Premier League chief dismisses relegation debate

Updated: 21 October 2011 16:53 IST

The head of the English Premier League has dismissed fears of a plot to scrap relegation and promotion, branding the suggestion as "nonsensical scare-mongering."

Premier League chief dismisses relegation debate
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London:

The head of the English Premier League has dismissed fears of a plot to scrap relegation and promotion, branding the suggestion as "nonsensical scare-mongering."

Premier League chief executive Richard Scudamore told Sky Sports News that there was "absolutely no appetite" amongst the top-flight clubs to transform the league into a closed shop.

Scudamore was responding to comments by League Managers Association chief executive Richard Bevan earlier this week, who suggested foreign owners of Premier League clubs may eventually seek to end relegation.

Asked to respond to the remarks, Scudamore replied: "Well, (a), I could never see it; and (b), there's been no serious debate about it at all."

"It's just a nonsensical starting point...it's scare-mongering of the worst order in my view."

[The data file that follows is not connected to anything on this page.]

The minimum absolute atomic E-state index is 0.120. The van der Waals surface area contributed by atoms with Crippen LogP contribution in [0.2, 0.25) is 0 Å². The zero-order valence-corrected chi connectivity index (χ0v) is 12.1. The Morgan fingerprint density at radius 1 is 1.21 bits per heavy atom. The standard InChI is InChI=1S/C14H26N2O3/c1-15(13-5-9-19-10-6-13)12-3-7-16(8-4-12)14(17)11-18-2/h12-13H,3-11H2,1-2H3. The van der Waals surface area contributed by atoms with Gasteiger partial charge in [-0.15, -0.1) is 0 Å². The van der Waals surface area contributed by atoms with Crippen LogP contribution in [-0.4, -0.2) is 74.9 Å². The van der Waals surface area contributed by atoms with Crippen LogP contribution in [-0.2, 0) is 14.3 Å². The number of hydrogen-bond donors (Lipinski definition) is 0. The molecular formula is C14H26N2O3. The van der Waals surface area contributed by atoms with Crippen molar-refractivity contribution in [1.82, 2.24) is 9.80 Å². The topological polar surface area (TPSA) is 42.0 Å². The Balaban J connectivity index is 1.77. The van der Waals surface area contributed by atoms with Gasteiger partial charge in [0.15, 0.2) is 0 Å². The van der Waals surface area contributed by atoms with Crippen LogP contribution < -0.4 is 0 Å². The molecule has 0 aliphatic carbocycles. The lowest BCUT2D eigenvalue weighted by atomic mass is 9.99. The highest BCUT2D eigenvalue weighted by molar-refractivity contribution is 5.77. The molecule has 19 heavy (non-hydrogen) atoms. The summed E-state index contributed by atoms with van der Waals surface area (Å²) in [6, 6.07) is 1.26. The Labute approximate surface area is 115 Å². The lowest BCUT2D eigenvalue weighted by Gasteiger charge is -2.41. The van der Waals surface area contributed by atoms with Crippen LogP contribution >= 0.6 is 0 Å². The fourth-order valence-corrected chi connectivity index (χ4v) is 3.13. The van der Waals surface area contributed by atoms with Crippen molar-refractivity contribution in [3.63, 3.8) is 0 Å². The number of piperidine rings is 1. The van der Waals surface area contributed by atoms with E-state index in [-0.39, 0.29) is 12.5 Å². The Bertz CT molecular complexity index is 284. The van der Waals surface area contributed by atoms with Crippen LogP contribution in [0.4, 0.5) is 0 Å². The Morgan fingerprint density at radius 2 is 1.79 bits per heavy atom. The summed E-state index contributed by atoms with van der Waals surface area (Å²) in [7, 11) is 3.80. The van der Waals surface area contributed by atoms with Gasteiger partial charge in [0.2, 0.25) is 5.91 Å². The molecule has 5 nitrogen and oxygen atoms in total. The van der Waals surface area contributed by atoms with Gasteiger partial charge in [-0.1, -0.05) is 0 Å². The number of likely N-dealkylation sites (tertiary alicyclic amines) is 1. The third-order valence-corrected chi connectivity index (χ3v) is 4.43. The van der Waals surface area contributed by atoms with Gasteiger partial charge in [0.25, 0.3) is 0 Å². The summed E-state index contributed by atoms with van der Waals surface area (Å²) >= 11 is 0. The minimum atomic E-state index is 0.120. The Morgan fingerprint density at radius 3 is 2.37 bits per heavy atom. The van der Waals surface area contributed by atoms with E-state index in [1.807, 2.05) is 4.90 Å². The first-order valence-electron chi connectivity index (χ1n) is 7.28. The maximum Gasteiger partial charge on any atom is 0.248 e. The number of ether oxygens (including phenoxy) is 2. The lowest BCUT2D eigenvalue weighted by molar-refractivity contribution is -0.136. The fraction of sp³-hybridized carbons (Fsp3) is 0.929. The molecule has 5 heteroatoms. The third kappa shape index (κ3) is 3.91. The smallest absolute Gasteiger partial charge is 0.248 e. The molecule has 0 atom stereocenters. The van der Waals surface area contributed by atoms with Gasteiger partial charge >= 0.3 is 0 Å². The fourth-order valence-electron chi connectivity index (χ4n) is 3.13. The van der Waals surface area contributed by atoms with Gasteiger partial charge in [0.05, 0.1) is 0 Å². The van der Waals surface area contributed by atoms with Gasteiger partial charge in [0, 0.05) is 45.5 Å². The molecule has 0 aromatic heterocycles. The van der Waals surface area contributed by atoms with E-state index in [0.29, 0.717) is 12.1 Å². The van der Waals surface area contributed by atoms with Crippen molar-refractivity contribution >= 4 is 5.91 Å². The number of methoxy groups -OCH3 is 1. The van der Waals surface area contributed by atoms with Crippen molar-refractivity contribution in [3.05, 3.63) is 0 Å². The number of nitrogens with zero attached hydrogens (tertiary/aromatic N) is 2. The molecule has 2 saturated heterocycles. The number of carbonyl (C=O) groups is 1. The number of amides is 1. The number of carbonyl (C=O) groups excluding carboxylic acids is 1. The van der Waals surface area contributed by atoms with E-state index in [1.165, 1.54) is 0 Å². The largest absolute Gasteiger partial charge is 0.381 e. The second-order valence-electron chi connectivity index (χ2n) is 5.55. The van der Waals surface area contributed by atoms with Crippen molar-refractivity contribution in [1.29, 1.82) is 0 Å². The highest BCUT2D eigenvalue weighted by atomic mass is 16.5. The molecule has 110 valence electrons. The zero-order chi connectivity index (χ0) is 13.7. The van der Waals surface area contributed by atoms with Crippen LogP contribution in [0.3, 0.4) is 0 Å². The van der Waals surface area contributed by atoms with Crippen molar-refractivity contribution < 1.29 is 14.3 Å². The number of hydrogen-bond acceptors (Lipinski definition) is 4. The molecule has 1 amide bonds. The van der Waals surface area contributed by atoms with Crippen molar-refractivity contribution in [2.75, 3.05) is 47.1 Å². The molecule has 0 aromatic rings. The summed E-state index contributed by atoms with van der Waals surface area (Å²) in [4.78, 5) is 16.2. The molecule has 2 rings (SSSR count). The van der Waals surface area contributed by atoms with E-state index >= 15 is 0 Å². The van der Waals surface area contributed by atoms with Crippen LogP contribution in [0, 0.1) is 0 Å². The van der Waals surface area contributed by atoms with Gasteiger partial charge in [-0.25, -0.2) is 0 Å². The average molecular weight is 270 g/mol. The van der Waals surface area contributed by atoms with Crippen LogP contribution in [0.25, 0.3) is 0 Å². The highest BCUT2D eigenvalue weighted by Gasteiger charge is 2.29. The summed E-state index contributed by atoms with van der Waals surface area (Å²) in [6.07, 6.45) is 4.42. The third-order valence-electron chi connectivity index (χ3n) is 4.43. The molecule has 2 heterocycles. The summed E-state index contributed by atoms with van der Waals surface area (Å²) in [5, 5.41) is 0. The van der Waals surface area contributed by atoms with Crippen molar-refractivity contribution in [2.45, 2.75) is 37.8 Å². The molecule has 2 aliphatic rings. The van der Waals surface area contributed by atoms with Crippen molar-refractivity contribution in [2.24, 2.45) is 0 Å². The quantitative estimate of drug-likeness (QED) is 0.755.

"There is absolutely no appetite for it. You just can't make statements without being able to back it up."

"I'm probably the person sitting with the most evidence. I speak to the clubs on a regular basis. I speak to all the owners - both foreign and British - on a very regular basis and there's no appetite for it whatsoever."

Scudamore said promotion and relegation was the "lifeblood" of English football.

He revealed he had also challenged Bevan to identify the owners who were supposedly in favour of scrapping promotion and relegation - and the LMA chief had been unable to do so.

"My reaction was to ask him precisely who they were and what they were saying and he was unable to substantiate it in any meaningful way - as I knew he wouldn't be able to," Scudamore said.

"This idea that the foreign owners are somehow more interested in this than the UK owners is just a misconception."

Bevan had suggested that relegation may be axed if two-thirds of the Premier League clubs voted for it. However the league's rules also dictate that changes would need approval from the English Football Association, which would be highly unlikely to approve the plan.

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